Product design

TripIt Design System

Inspired by the debut of Google’s Material Design Guidelines, TripIt’s Design Language System is an opportunity to create a tool for TripIt that would allow the designers to spend less time sketching (using Sketch), and more time designing.

"A design system is a collection of reusable components, guided by clear standards, that can be assembled together to build any number of applications."
Design Systems



A set of consistent and clearly outlined components allows the interaction designers to spend more time thinking about the user's experience and less time fretting about pixels and colors.


Having a clearly defined system allows the developers to consolidate their coded components, cutting down on development time.


A consistent system and library of components creates a cohesive experience for the user


Interdisciplinary Workshops

We did a series of workshops with a mix of designers, engineers, product managers, as well as interested parties and stakeholders from the brand and marketing team and upper management. We led with a working session to try and identify what each group expected from a system and identified hopes and fears that each person had around the idea of working on and within a system.

Team Feedback

Next we sought to figure out how we could calm those fears by giving the designers and engineers active parts in the creation of the system. We met as a group every two weeks to discuss just how standardized the system would be, and where we could identify sections that would grow with the app. We then did some research on UI standards from iOS, Android, and Bootstrap to identify the components that we could use as a foundation for the component libraries.


I then went out to build the library in Sketch to live as a library file that all designers could use to ensure consistency. Each component is built using nested symbols in Sketch for simplicity and efficiency. The use of a single library file helps ensure that if/when I needed to update a component, the updates would be reflected across all files for the rest of the design team.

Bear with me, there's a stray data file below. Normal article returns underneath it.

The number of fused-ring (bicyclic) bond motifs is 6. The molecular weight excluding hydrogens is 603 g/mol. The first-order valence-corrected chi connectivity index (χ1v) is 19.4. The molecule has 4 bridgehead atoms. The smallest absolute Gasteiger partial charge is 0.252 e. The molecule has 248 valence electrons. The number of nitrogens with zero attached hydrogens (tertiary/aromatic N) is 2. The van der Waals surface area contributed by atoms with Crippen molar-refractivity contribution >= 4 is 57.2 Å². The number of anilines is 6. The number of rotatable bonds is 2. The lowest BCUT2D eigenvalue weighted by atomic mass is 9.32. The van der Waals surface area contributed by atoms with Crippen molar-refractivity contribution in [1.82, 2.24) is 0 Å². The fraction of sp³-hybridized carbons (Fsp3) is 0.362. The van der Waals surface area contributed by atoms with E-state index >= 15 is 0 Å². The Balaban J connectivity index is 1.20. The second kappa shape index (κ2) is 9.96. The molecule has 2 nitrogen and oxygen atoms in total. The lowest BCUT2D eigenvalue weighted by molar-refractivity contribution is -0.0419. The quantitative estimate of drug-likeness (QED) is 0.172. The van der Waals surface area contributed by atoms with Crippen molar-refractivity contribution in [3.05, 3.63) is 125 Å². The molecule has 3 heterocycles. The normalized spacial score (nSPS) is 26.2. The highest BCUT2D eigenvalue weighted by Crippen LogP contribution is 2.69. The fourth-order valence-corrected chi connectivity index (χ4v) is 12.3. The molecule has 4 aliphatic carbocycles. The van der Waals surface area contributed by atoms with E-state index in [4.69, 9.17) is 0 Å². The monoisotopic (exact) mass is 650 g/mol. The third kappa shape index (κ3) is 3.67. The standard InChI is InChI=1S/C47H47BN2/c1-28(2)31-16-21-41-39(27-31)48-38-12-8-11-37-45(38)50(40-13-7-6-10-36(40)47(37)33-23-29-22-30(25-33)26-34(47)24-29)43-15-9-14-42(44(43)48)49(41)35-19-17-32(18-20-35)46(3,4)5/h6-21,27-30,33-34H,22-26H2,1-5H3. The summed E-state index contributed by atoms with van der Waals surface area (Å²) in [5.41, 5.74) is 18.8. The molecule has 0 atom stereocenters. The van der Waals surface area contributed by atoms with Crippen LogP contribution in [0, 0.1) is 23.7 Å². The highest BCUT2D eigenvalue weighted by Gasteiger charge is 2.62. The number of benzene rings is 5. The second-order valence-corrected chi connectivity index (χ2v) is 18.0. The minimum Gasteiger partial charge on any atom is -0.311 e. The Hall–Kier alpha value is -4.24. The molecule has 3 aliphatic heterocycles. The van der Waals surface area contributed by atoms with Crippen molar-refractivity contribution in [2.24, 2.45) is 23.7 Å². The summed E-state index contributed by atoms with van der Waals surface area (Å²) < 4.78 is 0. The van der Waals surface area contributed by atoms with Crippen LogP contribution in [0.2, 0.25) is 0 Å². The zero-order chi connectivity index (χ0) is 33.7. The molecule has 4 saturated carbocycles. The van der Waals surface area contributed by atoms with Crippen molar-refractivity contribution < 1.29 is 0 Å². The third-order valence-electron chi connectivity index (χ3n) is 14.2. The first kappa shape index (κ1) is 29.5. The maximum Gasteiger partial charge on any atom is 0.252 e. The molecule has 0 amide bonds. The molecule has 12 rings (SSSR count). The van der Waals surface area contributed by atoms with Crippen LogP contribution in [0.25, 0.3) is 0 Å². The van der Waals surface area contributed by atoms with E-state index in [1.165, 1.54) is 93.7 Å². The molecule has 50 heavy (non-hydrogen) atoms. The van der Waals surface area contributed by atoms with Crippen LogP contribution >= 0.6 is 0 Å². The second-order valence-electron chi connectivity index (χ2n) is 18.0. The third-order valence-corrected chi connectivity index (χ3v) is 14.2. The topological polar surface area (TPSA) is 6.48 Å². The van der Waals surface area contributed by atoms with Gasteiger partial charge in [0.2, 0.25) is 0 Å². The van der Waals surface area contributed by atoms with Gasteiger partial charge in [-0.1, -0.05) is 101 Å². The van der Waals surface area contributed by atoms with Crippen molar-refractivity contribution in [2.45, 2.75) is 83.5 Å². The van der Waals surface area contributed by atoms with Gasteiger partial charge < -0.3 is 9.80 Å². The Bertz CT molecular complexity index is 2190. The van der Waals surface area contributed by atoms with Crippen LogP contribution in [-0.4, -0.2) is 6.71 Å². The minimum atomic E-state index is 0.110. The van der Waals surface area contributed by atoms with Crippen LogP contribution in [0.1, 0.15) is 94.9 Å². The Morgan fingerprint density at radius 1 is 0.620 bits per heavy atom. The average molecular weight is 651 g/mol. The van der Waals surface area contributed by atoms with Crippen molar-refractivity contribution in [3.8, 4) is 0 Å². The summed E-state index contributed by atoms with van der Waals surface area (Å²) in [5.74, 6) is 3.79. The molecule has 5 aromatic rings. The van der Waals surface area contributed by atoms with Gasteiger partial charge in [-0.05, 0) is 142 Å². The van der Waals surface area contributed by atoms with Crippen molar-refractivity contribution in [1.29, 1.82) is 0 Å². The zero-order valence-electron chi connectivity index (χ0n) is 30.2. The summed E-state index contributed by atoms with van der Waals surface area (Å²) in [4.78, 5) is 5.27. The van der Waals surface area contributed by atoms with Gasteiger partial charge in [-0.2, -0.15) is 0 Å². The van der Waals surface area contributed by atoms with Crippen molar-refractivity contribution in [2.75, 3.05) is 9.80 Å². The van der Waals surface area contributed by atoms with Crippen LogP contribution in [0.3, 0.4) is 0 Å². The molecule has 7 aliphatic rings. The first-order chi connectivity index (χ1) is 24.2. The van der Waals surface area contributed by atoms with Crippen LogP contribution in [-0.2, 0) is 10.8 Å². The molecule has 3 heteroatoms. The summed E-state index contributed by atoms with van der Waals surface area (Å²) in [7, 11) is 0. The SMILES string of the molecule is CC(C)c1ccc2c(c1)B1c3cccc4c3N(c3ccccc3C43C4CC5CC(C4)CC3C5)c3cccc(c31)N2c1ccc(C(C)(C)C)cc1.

Foundation and Themes

We built the foundation by taking classical brand guidelines and adapting them to digital concepts. These were color, typography, and spacing and margins.

One of the biggest victories in the initial stages of the system was carefully defining the colors to use in-app. Without a previously existing system, we discovered that colors were being picked arbitrarily by designers and engineers, thus resulting in about 100 different hex codes for both brand colors, as well as a seemingly infinite array of greys. We worked with the brand team to choose the most appropriate hex codes for our in-app versions of the brand colors, and added in detailed descriptions for when (and when not to) use each color in the palette.


Next we identified the key re-usable components that appeared regularly throughout the app and reviewed user research results from feature testing to identify what was working and what wasn’t. The result was a tight selection of key components that could be customized to fit our users needs, while still remaining close to the out-of-the-box versions for each platform in order to keep our learning curve low and our users comfortable.

We defined the main use cases for our buttons and outlined the styles and states to match each. We then took this same approach and applied it to the number of other components that would form the core for our component library.


Internal usability and integration with engineers

The most important part of all of the entire process was how the system would be used and how we could integrate with our engineers, who had their own separate systems within their code bases. The system came to life in 2 different, simultaneous forms:

  1. The Sketch library file
    • This file kept all of the usable sketch symbols for each component, complete with nested symbols and overrides to make changing states easy and seamless for designers so that they could spend less time building things out in Sketch and more time focusing on iterating on their flows.

  2. The Zeplin Projects
    • Part and parcel with our introduction of the design system was the integration of Zeplin into our designer-developer relationship. We began to use Zeplin as a means to forego classical redlines, saving time for designers and making specs and assets more accessible to developers.

    • The Design Language System projects in Zeplin included the same components found in the designer library, complete with use-case scenarios and descriptions. The big difference was that through the Zeplin version of the DLS, the developers were able to easily access the exact specs for each component so they could then adjust their own code versions to ensure project specs matched the DLS, regardless of possible human error.

The DLS continues to grow and change as the TripIt app evolves. We are currently working on adding a pattern library, which would narrow the focus to identifying actual patterns and linking those patterns to components. This would improve consistency within the app and make the choice of components more meaningful and purposeful.

Close Menu